Improving employee wellbeing with data

Improving employee wellbeing with data

 

Nowadays, improving employee wellbeing with data is possible. The latter allows to track employee happiness, and personalize workplaces. Also, it may help with mental health issues.

 

Data is currently transforming contemporary business. It’s now usual for the topic to pop up in daily news, and office conversations. This, of course, makes sense. Data has the potential to be applied to diverse fields, like finance or marketing. Of the latter, a peculiar one is… workplace wellbeing.

Quantifying workplace wellbeing is important. Some studies suggest that happy workers work harder, increasing productivity. This goes against the common belief that working more, and exhausting employees, is good for business. Also, workplace happiness might be beneficial for innovation. It’s hard to imagine how tiredness and depression can boost creativity.

There a three ways data can improve work wellbeing. The first regards quantifying employee wellbeing. Assessing how workers interact with benefits is the second. The third is workplace personalization. These can be implemented by an innovation team.

Quantifying workplace happiness is a good starting point, in a data transformation. A business example regards Hitachi, the Japanese multinational. The enterprise has created wearable devices for staff, which monitor different statistics. Examples are time spent sitting, typing, or talking. The company then used this to create a happiness-measuring algorithm.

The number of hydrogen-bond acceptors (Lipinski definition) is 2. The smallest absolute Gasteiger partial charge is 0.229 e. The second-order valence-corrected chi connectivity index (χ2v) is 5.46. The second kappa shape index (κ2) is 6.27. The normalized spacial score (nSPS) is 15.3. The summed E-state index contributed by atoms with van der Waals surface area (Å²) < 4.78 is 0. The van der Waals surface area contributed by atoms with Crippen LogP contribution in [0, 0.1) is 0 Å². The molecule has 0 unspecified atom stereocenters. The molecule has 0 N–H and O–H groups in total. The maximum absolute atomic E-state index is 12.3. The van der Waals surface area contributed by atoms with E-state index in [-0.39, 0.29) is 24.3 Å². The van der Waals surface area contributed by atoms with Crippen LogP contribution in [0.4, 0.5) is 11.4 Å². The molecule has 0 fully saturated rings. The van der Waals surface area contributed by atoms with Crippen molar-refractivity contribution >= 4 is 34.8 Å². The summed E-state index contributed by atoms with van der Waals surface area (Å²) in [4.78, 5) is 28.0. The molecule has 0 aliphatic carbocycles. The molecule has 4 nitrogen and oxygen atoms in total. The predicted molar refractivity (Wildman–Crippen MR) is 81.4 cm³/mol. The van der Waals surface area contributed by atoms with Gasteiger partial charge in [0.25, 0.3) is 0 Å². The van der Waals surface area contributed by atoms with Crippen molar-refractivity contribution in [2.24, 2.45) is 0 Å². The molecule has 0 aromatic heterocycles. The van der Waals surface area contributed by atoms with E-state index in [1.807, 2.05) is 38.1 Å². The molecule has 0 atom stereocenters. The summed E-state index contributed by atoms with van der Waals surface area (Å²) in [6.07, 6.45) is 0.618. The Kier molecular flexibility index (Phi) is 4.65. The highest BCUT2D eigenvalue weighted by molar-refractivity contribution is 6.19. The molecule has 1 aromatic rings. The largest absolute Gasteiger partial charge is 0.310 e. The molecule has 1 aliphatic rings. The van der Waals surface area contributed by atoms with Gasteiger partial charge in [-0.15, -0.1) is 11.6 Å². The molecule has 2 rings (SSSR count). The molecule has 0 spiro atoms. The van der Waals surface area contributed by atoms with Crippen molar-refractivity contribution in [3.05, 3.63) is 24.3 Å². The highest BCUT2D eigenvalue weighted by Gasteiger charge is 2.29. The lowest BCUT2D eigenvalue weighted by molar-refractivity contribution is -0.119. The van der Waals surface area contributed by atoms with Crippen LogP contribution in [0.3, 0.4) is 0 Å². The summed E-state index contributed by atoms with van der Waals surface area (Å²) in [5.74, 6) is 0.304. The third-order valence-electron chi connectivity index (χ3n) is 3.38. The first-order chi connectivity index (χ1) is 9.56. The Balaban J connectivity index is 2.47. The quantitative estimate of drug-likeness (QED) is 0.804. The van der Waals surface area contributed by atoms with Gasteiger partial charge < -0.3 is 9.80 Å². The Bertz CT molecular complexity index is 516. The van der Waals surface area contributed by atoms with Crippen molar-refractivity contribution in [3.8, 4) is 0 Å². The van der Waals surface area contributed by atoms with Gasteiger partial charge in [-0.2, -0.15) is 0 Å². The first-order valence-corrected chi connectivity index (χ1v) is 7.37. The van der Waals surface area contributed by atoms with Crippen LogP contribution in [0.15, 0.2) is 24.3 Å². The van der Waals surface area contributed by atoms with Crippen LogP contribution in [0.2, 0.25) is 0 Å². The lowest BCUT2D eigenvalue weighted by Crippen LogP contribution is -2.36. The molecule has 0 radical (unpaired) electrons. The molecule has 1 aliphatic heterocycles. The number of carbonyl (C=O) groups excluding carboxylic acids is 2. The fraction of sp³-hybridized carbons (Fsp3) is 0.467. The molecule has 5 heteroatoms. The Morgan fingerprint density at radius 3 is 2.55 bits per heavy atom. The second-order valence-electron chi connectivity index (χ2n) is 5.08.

Improving employee wellbeing with data can regard benefits, too. This can assist with analyzing worker-benefits interaction. Nowadays, several enterprises provide employees with welness benefits. Examples include free gym-memberships, coaching sessions or counselling. Yet, how can CEOs know if workers actually use these? That’s where data kicks in. It allows managers to know which benefits are popular, and which that don’t pay off.

Workplace personalization is the last use for data. Measuring employee behavior can produce insights which increase efficiency. For example, workers can know the time of the day during which their most productive. They can then schedule difficult tasks to those moments.

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